1071  16    293  416  5    918	cmdline      kpagecgroup    sysvipc
11    164   294  42   50   939	consoles     kpagecount     thread-self
1155  167   3	 421  503  94	cpu	     kpageflags     timer_list
1158  168   315  422  53   941	cpuinfo      latency_stats  tty
1159  17    317  423  54   942	crypto	     loadavg	    uptime
12    18    319  424  577  945	device-tree  locks	    version
1243  183   32	 426  587  947	devices      meminfo	    vmallocinfo
13    184   321  43   59   948	diskstats    misc	    vmstat
1327  19    322  430  590  95	driver	     modules	    zoneinfo
133   2     33	 433  6    951	execdomains  mounts
14    22    35	 434  60   952	fb	     net
140   228   36	 435  61   96	filesystems  pagetypeinfo
1411  23    374  436  62   967	fs	     partitions
1412  235   379  44   63   972	interrupts   schedstat
1418  24    38	 444  64   973	iomem	     self
1419  253   387  446  65   974	ioports      slabinfo
1484  27    39	 450  651  985	irq	     softirqs

Digging into these some other time might suggest more ideas for our display. (Incidentally, I remember from my time writing Linux device drivers that it is not that hard to add /proc entries to the kernel – making a new proc file can be a good first kernel project.)

Building the Mockup

With the above output snippets in hand I could go about building a mockup to play around with locally on my laptop, then adapt to the Pi by wiring in the actual shell commands in the appropriate places.

First, I created a new Python project for local use. The only extra library needed was pillow, for image manipulation functions of the kind used by the Waveshare demo.

I called my e-paper display paperproto:

# Locally, on my laptop:
cd /Users/jacobsen/Programming/Python
mkdir -p paperproto
cd paperproto
python -m venv venv
pip install pillow

The resulting code is up on GitHub. I won't go through the entire program, though it is based on the Python example I showed above. There are, perhaps, two interesting features. First, the elements in the display are organized in a simple table which makes it easy to play with the layout. Here is the top-level table:

fields = [
    [None, get_hostname(), font24, [0, 0]],
    [None, get_ip_address(), font14, [0, 40]],
    ["WiFi", get_wifi_strength(), font14, [120, 40]],
    [None, get_datetime(), font14, [0, 60]],
    ["Mem", get_mem(), font14, [120, 60]],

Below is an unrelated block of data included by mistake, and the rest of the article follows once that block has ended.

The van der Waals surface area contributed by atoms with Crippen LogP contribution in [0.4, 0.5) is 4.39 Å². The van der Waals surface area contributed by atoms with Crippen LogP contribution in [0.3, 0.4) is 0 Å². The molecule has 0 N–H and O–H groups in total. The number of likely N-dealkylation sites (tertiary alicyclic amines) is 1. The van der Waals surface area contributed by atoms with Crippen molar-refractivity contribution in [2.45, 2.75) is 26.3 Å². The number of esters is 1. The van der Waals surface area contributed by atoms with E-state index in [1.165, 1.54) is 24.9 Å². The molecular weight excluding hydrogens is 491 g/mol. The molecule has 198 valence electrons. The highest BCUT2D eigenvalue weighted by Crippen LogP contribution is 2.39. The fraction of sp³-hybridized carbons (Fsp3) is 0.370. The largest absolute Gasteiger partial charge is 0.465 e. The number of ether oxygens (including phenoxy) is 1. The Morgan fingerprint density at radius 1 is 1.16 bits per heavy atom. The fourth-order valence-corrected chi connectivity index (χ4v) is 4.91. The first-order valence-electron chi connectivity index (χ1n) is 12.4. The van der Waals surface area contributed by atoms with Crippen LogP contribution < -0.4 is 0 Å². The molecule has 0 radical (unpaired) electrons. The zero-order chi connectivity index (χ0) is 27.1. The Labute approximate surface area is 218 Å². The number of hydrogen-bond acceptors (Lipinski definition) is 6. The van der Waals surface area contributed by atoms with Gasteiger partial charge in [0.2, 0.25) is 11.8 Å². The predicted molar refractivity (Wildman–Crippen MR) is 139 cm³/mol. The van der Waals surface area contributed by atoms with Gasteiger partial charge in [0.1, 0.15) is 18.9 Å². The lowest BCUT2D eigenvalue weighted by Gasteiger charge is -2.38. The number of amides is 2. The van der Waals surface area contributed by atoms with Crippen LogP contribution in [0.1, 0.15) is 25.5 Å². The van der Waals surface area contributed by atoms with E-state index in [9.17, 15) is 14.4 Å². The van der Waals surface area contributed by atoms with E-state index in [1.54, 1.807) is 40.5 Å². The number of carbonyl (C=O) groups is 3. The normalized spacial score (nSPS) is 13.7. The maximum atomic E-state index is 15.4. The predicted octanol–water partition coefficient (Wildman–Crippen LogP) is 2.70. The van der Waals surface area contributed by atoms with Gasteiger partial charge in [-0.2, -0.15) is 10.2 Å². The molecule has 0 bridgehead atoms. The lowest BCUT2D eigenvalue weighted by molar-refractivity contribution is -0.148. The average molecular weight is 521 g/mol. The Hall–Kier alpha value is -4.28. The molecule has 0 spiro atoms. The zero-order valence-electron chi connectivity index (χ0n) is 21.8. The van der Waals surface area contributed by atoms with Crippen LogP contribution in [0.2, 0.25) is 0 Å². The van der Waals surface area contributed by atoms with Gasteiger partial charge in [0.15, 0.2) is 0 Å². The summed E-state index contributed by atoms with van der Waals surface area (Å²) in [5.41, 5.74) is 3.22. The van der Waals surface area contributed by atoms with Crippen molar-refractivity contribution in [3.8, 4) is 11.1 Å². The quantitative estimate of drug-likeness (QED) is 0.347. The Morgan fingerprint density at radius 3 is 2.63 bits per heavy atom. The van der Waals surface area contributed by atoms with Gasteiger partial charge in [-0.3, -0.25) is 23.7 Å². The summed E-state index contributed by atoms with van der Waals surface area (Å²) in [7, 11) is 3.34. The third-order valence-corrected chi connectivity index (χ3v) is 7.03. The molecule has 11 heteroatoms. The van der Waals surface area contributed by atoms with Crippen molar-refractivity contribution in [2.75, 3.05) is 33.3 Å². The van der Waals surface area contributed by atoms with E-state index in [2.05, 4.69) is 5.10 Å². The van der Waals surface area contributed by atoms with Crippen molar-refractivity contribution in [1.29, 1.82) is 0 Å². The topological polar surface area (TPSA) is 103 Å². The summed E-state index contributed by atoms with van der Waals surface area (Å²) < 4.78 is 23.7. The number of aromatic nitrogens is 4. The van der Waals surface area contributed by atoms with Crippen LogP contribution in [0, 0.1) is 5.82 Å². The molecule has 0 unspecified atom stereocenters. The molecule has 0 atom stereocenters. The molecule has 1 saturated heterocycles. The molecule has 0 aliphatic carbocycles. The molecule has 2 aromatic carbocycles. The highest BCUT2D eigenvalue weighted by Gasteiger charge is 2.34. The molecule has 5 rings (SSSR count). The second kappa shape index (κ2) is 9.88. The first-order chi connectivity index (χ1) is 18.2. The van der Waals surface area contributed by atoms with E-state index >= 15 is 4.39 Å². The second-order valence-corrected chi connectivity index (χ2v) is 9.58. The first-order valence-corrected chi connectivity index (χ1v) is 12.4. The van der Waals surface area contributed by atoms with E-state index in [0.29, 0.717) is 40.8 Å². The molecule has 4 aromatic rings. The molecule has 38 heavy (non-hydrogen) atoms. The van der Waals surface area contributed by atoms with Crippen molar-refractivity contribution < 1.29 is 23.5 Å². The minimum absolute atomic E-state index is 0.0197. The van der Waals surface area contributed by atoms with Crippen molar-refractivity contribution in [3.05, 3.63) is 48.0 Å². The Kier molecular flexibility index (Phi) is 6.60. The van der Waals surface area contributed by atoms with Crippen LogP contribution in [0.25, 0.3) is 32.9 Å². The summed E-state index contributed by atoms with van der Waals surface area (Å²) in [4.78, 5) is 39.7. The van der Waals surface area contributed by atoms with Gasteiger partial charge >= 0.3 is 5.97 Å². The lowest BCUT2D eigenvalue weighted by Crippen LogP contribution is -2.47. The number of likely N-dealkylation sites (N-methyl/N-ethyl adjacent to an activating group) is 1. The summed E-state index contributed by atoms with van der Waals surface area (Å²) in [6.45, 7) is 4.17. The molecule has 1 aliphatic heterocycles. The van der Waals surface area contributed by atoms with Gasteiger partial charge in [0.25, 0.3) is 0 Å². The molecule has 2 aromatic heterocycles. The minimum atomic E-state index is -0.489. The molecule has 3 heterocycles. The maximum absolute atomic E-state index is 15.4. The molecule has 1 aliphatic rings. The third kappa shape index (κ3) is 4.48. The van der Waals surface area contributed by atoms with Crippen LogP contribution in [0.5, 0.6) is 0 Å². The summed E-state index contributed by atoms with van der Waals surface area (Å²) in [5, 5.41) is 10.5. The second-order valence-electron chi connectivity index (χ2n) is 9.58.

["Disk", get_disk(), font14, [0, 80]],
    [None, get_temp(), font14, [120, 80]],
    ["Up", get_uptime(), font14, [0, 100]],

The first field is an optional prefix for the information; the next, an invocation of the relevant function to give the info in question; followed by the font/size for the information. The last column consists of $x$, $y$ location. By playing with these fields, the design could be quickly changed.

Second, each of the functions shown has a "mockup" or local version, a fixed string which was copied from the exploratory output shown above; and a "real" or deployed version which executes on the Raspberry Pi when it's running "in production." Here is an example of one of the functions implemented in this dual manner:

def get_uptime():
    if is_pi:
        uptimestr = subprocess.check_output("cat /proc/uptime", shell=True).decode(
        uptimestr = """
        4544.69 18031.09
    match ="(\d+\.\d+)\s+(\d+\.\d+)", uptimestr)
    if not match:
        return "NO UPTIME"
    total_seconds = float(
    idle_cores = float(
    up_days = float(total_seconds / 86400)
    active_percent = float((1 - idle_cores / (4 * total_seconds)) * 100)
    return f"{up_days:.2f}d, active {active_percent:.2f}%"

This separation of mockup or "virtual hardware," which can run anywhere, and the "real" or target hardware, is something I have had good success with in more serious embedded work. The result in this case is that I could iterate very quickly on my mockup, and produce something like the following, without taking the trouble to copy things over to the RPi:

(jjair is the hostname of my laptop, where the mockup is running.)


Getting it to work on the Pi was as simple as copying the file over…

# Locally, on my laptop:
scp /Users/jacobsen/Programming/Python/paperproto/ pion:

… and making a small wrapper script to activate the virtualenv and run the Python code:

# On pion:
cat <<EOF > proto
cd /home/rpi
source venv/bin/activate
chmod +x proto

Running "In Production"

Finally we get to see the results!

# On pion:
None pion 0 0
None 0 40
WiFi 70/70 -29 dBm 120 40
None 2024-01-24 14:23 0 60
Mem 25% 120 60
Disk 4G/122G 4% 0 80
None 38.6 C 120 80
Up 2.97d, active 0.57% 0 100

Running It Periodically

We would like our display to regularly update and to survive reboots. One option would be to create a long-running program which loops forever, sleeping and then waking up to make its update. And you could make a systemd service out of that, etc. But cron does this sort of periodic thing wonderfully, and our wrapper script makes this easy:

# On pion:
cat <<EOF > /tmp/cron
*/10 * * * * /home/rpi/proto >> /home/rpi/proto.out 2>&1
crontab /tmp/cron && rm /tmp/cron

With the Pi on my desk and the cron job installed, I can see the screen refreshing every ten minutes. Job complete!

Future Directions

Here are some things I'd like to try:

  • Try a bigger display
  • Look into wall-mounted displays
  • Display remote info (weather, crime, financial, politics, …)
  • Add sensors, e.g. air quality or room temperature, and make a display for those
  • Make it battery powered! (But power consumption of Pis is somewhat high for that.)
  • Build a case for it.

One final thing I might play with is partial updates to the display. Waveshare supports a partial update mode where the entire screen need not be redrawn when a region is changed. Such updates are a little more visually unobtrusive – as it is, the whole display flashes a few times when it updates.

I've enjoyed having this little device on my desk this week. I can ssh into it, poke around at the command line, shut it down and unplug it, throw it in my backpack (wrapped in an ESD bag: no case yet!), show it to friends. When unplugged, the information on the display stays unchanged until you plug it in again, another nice e-paper feature. Otherwise it just sits there quietly, refreshing every ten minutes, drawing a small amount of power, and forming a tiny part of my physical and digital world.

Later: eBook of Dreams
Earlier: In Praise of Small Shell Scripts